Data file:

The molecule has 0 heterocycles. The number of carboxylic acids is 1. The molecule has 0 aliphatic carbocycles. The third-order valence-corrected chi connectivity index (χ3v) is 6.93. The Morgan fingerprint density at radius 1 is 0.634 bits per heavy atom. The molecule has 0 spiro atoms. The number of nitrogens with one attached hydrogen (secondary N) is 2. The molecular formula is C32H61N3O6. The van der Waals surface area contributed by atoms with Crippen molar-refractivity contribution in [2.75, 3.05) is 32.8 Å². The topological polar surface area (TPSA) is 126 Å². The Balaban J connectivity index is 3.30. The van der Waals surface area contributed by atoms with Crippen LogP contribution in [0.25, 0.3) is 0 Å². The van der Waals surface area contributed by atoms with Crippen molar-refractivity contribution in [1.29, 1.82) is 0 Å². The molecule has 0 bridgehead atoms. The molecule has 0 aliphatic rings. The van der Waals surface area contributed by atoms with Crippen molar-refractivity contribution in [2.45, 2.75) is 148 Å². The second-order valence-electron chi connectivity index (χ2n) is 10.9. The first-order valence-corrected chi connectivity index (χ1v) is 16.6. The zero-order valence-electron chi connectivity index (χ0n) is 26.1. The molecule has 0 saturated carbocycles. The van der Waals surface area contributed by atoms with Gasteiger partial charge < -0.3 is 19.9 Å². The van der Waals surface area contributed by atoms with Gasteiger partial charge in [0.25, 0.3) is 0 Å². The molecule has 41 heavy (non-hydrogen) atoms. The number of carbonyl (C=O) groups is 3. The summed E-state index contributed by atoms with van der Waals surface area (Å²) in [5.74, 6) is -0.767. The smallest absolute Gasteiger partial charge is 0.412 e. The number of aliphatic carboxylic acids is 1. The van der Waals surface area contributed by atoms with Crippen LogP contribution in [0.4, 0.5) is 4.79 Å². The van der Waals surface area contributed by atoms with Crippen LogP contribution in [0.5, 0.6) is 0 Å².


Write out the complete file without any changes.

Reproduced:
The molecule has 0 heterocycles. The number of carboxylic acids is 1. The molecule has 0 aliphatic carbocycles. The third-order valence-corrected chi connectivity index (χ3v) is 6.93. The Morgan fingerprint density at radius 1 is 0.634 bits per heavy atom. The molecule has 0 spiro atoms. The number of nitrogens with one attached hydrogen (secondary N) is 2. The molecular formula is C32H61N3O6. The van der Waals surface area contributed by atoms with Crippen molar-refractivity contribution in [2.75, 3.05) is 32.8 Å². The topological polar surface area (TPSA) is 126 Å². The Balaban J connectivity index is 3.30. The van der Waals surface area contributed by atoms with Crippen LogP contribution in [0.25, 0.3) is 0 Å². The van der Waals surface area contributed by atoms with Crippen molar-refractivity contribution in [1.29, 1.82) is 0 Å². The molecule has 0 bridgehead atoms. The molecule has 0 aliphatic rings. The van der Waals surface area contributed by atoms with Crippen molar-refractivity contribution in [2.45, 2.75) is 148 Å². The second-order valence-electron chi connectivity index (χ2n) is 10.9. The first-order valence-corrected chi connectivity index (χ1v) is 16.6. The zero-order valence-electron chi connectivity index (χ0n) is 26.1. The molecule has 0 saturated carbocycles. The van der Waals surface area contributed by atoms with Gasteiger partial charge < -0.3 is 19.9 Å². The van der Waals surface area contributed by atoms with Gasteiger partial charge in [0.25, 0.3) is 0 Å². The molecule has 41 heavy (non-hydrogen) atoms. The number of carbonyl (C=O) groups is 3. The summed E-state index contributed by atoms with van der Waals surface area (Å²) in [5.74, 6) is -0.767. The smallest absolute Gasteiger partial charge is 0.412 e. The number of aliphatic carboxylic acids is 1. The van der Waals surface area contributed by atoms with Crippen LogP contribution in [0.4, 0.5) is 4.79 Å². The van der Waals surface area contributed by atoms with Crippen LogP contribution in [0.5, 0.6) is 0 Å².